5. Accountability. Standing behind your actions. Responding when someone complains. Fixing your mistakes and making others whole when you do damage to them. Everybody makes mistakes. When conducting business, reasonable people can disagree. But what distinguishes an honorable person from a dishonorable one is that the former responds to reasonable complaints and the latter does not. The dishonorable person engages in relationships and business deals without caring whether others are satisfied with his comportment and services. Liberty requires accountable people because without accountability, people feel they are being ripped off and, worse, that there is no avenue for resolving the dispute they have. Without dispute resolution, resentment festers and trust is lost.
  6. Solidarity. Mutual support. Standing together with those who are experiencing misfortune or adversity. Brotherly Love. Any of us can, and sadly do, experience health crises, financial adversity, deaths in the family, violent encounters and other setbacks in the course of our lives. As human beings, we want to know that someone will be there to help us get through it. Not just showing but acting in solidarity with your associates and neighbors who are experiencing personal misery builds community cohesion, identity and trust. This makes everyone stronger. It helps people to overlook small differences in order to keep working together because now we know that we’re all pulling in the same direction.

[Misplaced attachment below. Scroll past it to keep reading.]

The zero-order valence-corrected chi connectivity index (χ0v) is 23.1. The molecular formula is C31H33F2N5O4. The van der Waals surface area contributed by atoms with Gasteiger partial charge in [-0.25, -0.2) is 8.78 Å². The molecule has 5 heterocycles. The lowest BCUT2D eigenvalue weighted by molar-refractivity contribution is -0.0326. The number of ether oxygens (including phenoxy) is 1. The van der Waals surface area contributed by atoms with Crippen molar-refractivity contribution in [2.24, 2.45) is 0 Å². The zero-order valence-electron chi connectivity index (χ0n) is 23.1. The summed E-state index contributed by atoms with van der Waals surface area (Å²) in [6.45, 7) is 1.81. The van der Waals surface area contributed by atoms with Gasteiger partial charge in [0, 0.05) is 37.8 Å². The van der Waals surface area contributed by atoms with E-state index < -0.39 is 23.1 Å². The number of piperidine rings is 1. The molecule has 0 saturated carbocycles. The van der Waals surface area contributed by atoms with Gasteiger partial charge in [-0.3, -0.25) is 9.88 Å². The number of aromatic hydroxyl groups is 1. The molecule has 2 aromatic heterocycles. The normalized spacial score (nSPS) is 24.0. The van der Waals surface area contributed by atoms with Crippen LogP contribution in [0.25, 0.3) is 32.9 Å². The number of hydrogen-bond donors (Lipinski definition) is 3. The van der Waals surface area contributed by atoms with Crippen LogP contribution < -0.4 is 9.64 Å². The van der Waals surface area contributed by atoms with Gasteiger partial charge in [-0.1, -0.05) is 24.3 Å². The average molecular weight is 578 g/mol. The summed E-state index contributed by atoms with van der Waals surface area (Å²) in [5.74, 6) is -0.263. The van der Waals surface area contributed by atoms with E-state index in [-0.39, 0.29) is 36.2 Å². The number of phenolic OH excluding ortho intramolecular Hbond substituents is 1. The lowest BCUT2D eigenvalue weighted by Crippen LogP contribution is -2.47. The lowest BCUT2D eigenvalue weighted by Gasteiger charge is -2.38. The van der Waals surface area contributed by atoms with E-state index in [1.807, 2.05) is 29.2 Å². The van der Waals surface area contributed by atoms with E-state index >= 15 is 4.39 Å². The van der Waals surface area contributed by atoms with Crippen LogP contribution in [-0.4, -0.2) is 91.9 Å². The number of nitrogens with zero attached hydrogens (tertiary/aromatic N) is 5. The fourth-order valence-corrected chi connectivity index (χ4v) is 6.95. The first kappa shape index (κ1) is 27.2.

7. Perseverance. To keep doing what you’re doing even though it’s difficult and success has been delayed. To sustain your productive activities over an extended period of time. In the real world, outside of kindergartens and federal agencies, achieving your business and personal goals takes time and hard work. You can’t compel anyone to buy your product or teach you their secrets of success. There is no shortcut in your studies. Liberty means that you, and you alone, are responsible for your success. God, and others, help those who help themselves. Helping yourself to success is a long-term proposition. You have to find the inner strength to sustain your efforts over the long haul – especially when success seems farthest away.
  8. Optimism. The future is bright and I can influence it. Optimism is foundational. With liberty, you are responsible for your own life trajectory. You can’t persevere, have courage or be of service to anyone if you’re huddled in a dark corner and depressed about your future. Liberty requires belief and hope. It requires that you look forward to this moment, the next and the one tomorrow. Without that, you can not hope to engage in constructive activity. You can’t expect to continue your existence without engaging in any kind of constructive activity, whether that be feeding yourself, educating yourself, forming relationships or any other activity that improves your life.